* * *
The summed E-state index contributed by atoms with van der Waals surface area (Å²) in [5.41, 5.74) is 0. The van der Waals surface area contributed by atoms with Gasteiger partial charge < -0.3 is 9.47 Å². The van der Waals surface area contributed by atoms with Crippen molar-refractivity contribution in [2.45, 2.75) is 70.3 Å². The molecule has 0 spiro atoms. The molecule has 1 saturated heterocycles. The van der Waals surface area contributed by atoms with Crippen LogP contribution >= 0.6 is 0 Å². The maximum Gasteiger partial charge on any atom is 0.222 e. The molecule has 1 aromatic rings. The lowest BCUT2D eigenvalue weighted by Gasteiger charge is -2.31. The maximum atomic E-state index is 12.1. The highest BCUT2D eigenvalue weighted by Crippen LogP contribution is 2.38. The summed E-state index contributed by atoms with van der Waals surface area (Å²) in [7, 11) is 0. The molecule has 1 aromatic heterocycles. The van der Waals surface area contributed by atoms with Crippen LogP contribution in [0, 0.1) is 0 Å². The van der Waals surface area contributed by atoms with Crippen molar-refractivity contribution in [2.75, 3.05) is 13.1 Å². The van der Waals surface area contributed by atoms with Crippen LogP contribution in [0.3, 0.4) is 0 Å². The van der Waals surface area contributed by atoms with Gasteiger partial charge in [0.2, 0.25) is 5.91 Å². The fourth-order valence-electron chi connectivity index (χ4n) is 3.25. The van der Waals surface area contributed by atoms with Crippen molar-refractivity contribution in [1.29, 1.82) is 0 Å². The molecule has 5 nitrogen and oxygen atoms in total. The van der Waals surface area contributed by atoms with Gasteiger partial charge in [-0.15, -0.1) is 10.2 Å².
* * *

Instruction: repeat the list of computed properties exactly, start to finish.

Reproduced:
The summed E-state index contributed by atoms with van der Waals surface area (Å²) in [5.41, 5.74) is 0. The van der Waals surface area contributed by atoms with Gasteiger partial charge < -0.3 is 9.47 Å². The van der Waals surface area contributed by atoms with Crippen molar-refractivity contribution in [2.45, 2.75) is 70.3 Å². The molecule has 0 spiro atoms. The molecule has 1 saturated heterocycles. The van der Waals surface area contributed by atoms with Crippen LogP contribution >= 0.6 is 0 Å². The maximum Gasteiger partial charge on any atom is 0.222 e. The molecule has 1 aromatic rings. The lowest BCUT2D eigenvalue weighted by Gasteiger charge is -2.31. The maximum atomic E-state index is 12.1. The highest BCUT2D eigenvalue weighted by Crippen LogP contribution is 2.38. The summed E-state index contributed by atoms with van der Waals surface area (Å²) in [7, 11) is 0. The molecule has 1 aromatic heterocycles. The van der Waals surface area contributed by atoms with Crippen LogP contribution in [0, 0.1) is 0 Å². The van der Waals surface area contributed by atoms with Crippen molar-refractivity contribution in [2.75, 3.05) is 13.1 Å². The van der Waals surface area contributed by atoms with Crippen LogP contribution in [0.3, 0.4) is 0 Å². The van der Waals surface area contributed by atoms with Gasteiger partial charge in [0.2, 0.25) is 5.91 Å². The fourth-order valence-electron chi connectivity index (χ4n) is 3.25. The van der Waals surface area contributed by atoms with Crippen molar-refractivity contribution in [1.29, 1.82) is 0 Å². The molecule has 5 nitrogen and oxygen atoms in total. The van der Waals surface area contributed by atoms with Gasteiger partial charge in [-0.15, -0.1) is 10.2 Å².